Alumnus Dr Jackson Tan [BSc (Hons) 2009] pursued his PhD in Atmospheric Science at Monash University (Melbourne, Australia) and graduated in 2014. He shared about his current work at NASA Goddard Space Flight Centre in Greenbelt, Maryland, USA.
I did my honours project in quantum mechanics. After graduation, I was not sure what I wanted to do, but I knew I like computational-based research and I wanted to work on a more applied field that is directly relatable to the real world. I have always had an interest in climate science and the environment, which was re-ignited when I took the module Environmental Sustainability in my final semester. (Yes, those cross-faculty modules are great!) So upon graduation, I did a Masters in Earth Sciences and got hooked on the myriad of problems and interdisciplinary nature of climate science.
My current field of work is on precipitation i.e. rain and snow. Precipitation is critically important to society, but for a variety of reasons, it is hard to quantify and forecast with precision and there is considerable uncertainty on how it will change in a warming climate.
I work on the Global Precipitation Measurement (GPM) mission, which is a joint satellite mission by NASA and JAXA (Japan Aerospace Exploration Agency) to improve our understanding of precipitation around the world. One of the objectives of the GPM mission is to provide a global map of precipitation at very high space and time resolutions, so it can be used to improve predictions of natural hazards such as hurricanes, floods, and landslides. I am currently working on the algorithm in producing this map of global precipitation from a constellation of satellites, working on an aspect to fill in gaps in the data so the map will be complete.
Other areas of my research interest involve understanding how precipitation is connected to other aspects of the atmosphere, quantifying using observations the relationship between clouds, precipitation, circulation, and atmospheric water vapour.
A physics education imparts a rigorous analytical and mathematical thinking that is important to many applied science disciplines. This is perhaps best illustrated by two examples in my experience.
There were generally two classes of background people (including myself) enrolled in the PhD in climate science came from: meteorologists and scientists/engineers. Meteorologists have it easy at first because they are already familiar with many of the climate science concepts, whereas we scientists/engineers have to figure it as we go along. However, it is not long before we catch up with the meteorologists and, with our superior grasp of math and logic, sail past them. That shows the value of a solid foundation in math and logic that a physics education can instil.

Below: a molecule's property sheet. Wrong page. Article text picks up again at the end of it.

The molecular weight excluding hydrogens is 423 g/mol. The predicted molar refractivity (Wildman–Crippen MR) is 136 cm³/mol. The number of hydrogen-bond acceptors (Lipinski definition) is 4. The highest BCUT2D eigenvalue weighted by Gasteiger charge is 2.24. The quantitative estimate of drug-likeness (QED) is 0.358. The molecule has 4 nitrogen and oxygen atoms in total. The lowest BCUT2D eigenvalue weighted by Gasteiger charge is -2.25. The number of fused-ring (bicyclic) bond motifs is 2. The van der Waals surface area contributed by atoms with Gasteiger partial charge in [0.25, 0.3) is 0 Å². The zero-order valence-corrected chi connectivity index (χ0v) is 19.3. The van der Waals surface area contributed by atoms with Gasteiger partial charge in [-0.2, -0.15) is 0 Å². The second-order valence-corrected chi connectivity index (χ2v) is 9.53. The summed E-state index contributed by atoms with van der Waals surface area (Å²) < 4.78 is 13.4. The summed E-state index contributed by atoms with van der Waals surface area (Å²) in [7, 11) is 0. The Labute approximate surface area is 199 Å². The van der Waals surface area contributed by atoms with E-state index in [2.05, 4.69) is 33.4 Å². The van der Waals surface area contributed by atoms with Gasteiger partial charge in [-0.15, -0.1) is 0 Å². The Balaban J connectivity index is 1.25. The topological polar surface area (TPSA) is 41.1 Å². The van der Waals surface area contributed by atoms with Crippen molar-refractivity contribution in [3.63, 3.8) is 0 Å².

In the remote sensing of precipitation, physics may not be directly used in day-to-day work, but it provides the tools to understand the theoretical underpinnings. One source of precipitation observation is from infrared measurements of cloud tops on board geostationary satellites, which are used to infer the surface precipitation rates. However, the relationship is indirect—cloud heights do not correlate strongly with surface rain intensity—and often leads to significant inaccuracies. It has long been recognized that observations in the microwave spectrum can pass through clouds and precipitation can be observed directly; this is due to absorption and scattering: the size of cloud droplets is comparable to the visible/infrared wavelengths while the size of precipitation droplets is comparable to microwave wavelengths (physics!). However, microwave has a much longer wavelength, which leads to a lower resolving power than visible and infrared (physics again!), so they are often put only on low-earth orbit satellites which are about 90 times closer than geostationary satellites (physics once more!), at the tradeoff of a limited and changing view over Earth at any one time. The understanding of this knowledge behind the work I am doing is facilitated by my physics background.
Even though I am working on one project at the moment, there are often multiple tasks demanding my attention, so juggling between them is necessary. Almost always, there is never enough time to do everything, so prioritization and time management are critical.
Most science endeavours are collaborative, so I often need to work and rely on other people. Therefore, it is important to build good relationships. It pays to be polite and understanding, but also know when to stand your ground but with tact.
Skills are more important than knowledge. You may not end up using what you learn from electrodynamics, but your experience in vector calculus will come in handy when looking at atmospheric flows! More generally, your ability to apply math where relevant and when needed is always a plus.
Networking skills are often undervalued in the sciences. Get to know people, maintain good relationships, and reciprocate all the goodwill you receive.
Creative thinking—ability to think outside the box and come up with new ideas—is what separates humans from robots. Physics is not about knowing how to calculate stuff—that's a job for Mathematica—but to interpret results, draw conclusions, and devise new explanations or conjectures.
It is important to find joy in what you do. Related to this, you should also work on something that relies on your aptitude. Do you like fiddling around with math? Do you like programming? Do you prefer fieldwork? How about teaching? Science outreach? Leverage what you are good at and improve on the necessary skills that you lack of.